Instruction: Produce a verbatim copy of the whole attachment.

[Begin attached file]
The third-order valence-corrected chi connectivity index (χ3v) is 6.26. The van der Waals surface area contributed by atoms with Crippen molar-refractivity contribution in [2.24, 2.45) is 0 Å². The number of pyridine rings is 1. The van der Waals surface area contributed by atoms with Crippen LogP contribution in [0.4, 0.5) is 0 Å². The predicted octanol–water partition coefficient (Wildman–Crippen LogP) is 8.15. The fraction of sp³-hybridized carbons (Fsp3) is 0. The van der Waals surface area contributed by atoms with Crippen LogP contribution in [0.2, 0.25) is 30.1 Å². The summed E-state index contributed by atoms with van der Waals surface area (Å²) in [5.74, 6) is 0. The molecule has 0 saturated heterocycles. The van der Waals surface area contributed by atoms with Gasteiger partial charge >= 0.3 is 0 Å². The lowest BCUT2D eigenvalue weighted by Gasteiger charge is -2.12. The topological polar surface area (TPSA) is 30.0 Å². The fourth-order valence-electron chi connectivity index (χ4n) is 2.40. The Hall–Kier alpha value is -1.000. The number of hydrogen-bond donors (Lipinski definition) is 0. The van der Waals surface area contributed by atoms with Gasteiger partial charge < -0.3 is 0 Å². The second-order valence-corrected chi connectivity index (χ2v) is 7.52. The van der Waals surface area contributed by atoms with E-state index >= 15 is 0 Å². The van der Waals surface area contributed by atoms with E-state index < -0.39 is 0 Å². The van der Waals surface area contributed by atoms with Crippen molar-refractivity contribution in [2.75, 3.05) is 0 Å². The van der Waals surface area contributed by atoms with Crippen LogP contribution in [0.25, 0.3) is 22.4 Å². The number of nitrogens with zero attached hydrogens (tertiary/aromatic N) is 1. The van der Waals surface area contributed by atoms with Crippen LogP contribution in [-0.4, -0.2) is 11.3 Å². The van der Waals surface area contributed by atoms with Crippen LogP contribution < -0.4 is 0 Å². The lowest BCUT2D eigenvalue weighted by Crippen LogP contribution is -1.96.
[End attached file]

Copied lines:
The third-order valence-corrected chi connectivity index (χ3v) is 6.26. The van der Waals surface area contributed by atoms with Crippen molar-refractivity contribution in [2.24, 2.45) is 0 Å². The number of pyridine rings is 1. The van der Waals surface area contributed by atoms with Crippen LogP contribution in [0.4, 0.5) is 0 Å². The predicted octanol–water partition coefficient (Wildman–Crippen LogP) is 8.15. The fraction of sp³-hybridized carbons (Fsp3) is 0. The van der Waals surface area contributed by atoms with Crippen LogP contribution in [0.2, 0.25) is 30.1 Å². The summed E-state index contributed by atoms with van der Waals surface area (Å²) in [5.74, 6) is 0. The molecule has 0 saturated heterocycles. The van der Waals surface area contributed by atoms with Gasteiger partial charge >= 0.3 is 0 Å². The lowest BCUT2D eigenvalue weighted by Gasteiger charge is -2.12. The topological polar surface area (TPSA) is 30.0 Å². The fourth-order valence-electron chi connectivity index (χ4n) is 2.40. The Hall–Kier alpha value is -1.000. The number of hydrogen-bond donors (Lipinski definition) is 0. The van der Waals surface area contributed by atoms with Gasteiger partial charge < -0.3 is 0 Å². The second-order valence-corrected chi connectivity index (χ2v) is 7.52. The van der Waals surface area contributed by atoms with E-state index >= 15 is 0 Å². The van der Waals surface area contributed by atoms with E-state index < -0.39 is 0 Å². The van der Waals surface area contributed by atoms with Crippen molar-refractivity contribution in [2.75, 3.05) is 0 Å². The van der Waals surface area contributed by atoms with Crippen LogP contribution in [0.25, 0.3) is 22.4 Å². The number of nitrogens with zero attached hydrogens (tertiary/aromatic N) is 1. The van der Waals surface area contributed by atoms with Crippen LogP contribution in [-0.4, -0.2) is 11.3 Å². The van der Waals surface area contributed by atoms with Crippen LogP contribution < -0.4 is 0 Å². The lowest BCUT2D eigenvalue weighted by Crippen LogP contribution is -1.96.